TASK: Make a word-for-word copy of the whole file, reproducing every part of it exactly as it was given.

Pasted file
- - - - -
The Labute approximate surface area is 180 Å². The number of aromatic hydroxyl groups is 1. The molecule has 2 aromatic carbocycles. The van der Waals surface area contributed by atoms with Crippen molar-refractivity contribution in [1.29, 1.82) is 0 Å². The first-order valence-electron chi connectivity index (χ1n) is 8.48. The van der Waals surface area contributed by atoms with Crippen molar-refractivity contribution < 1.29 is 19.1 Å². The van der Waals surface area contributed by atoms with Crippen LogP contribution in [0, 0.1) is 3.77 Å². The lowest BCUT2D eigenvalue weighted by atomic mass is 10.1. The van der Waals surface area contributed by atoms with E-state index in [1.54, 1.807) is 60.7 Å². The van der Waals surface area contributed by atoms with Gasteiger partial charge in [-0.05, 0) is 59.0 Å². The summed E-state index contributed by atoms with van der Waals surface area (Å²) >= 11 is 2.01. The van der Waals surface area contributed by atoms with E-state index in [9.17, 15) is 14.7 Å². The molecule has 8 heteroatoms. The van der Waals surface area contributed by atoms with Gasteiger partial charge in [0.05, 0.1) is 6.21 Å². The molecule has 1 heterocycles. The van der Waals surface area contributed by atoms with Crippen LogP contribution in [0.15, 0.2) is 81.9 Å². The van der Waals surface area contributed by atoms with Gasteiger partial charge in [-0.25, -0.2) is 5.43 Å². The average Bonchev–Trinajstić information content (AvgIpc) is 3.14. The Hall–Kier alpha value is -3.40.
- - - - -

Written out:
The Labute approximate surface area is 180 Å². The number of aromatic hydroxyl groups is 1. The molecule has 2 aromatic carbocycles. The van der Waals surface area contributed by atoms with Crippen molar-refractivity contribution in [1.29, 1.82) is 0 Å². The first-order valence-electron chi connectivity index (χ1n) is 8.48. The van der Waals surface area contributed by atoms with Crippen molar-refractivity contribution < 1.29 is 19.1 Å². The van der Waals surface area contributed by atoms with Crippen LogP contribution in [0, 0.1) is 3.77 Å². The lowest BCUT2D eigenvalue weighted by atomic mass is 10.1. The van der Waals surface area contributed by atoms with E-state index in [1.54, 1.807) is 60.7 Å². The van der Waals surface area contributed by atoms with Gasteiger partial charge in [-0.05, 0) is 59.0 Å². The summed E-state index contributed by atoms with van der Waals surface area (Å²) >= 11 is 2.01. The van der Waals surface area contributed by atoms with E-state index in [9.17, 15) is 14.7 Å². The molecule has 8 heteroatoms. The van der Waals surface area contributed by atoms with Gasteiger partial charge in [0.05, 0.1) is 6.21 Å². The molecule has 1 heterocycles. The van der Waals surface area contributed by atoms with Crippen LogP contribution in [0.15, 0.2) is 81.9 Å². The van der Waals surface area contributed by atoms with Gasteiger partial charge in [-0.25, -0.2) is 5.43 Å². The average Bonchev–Trinajstić information content (AvgIpc) is 3.14. The Hall–Kier alpha value is -3.40.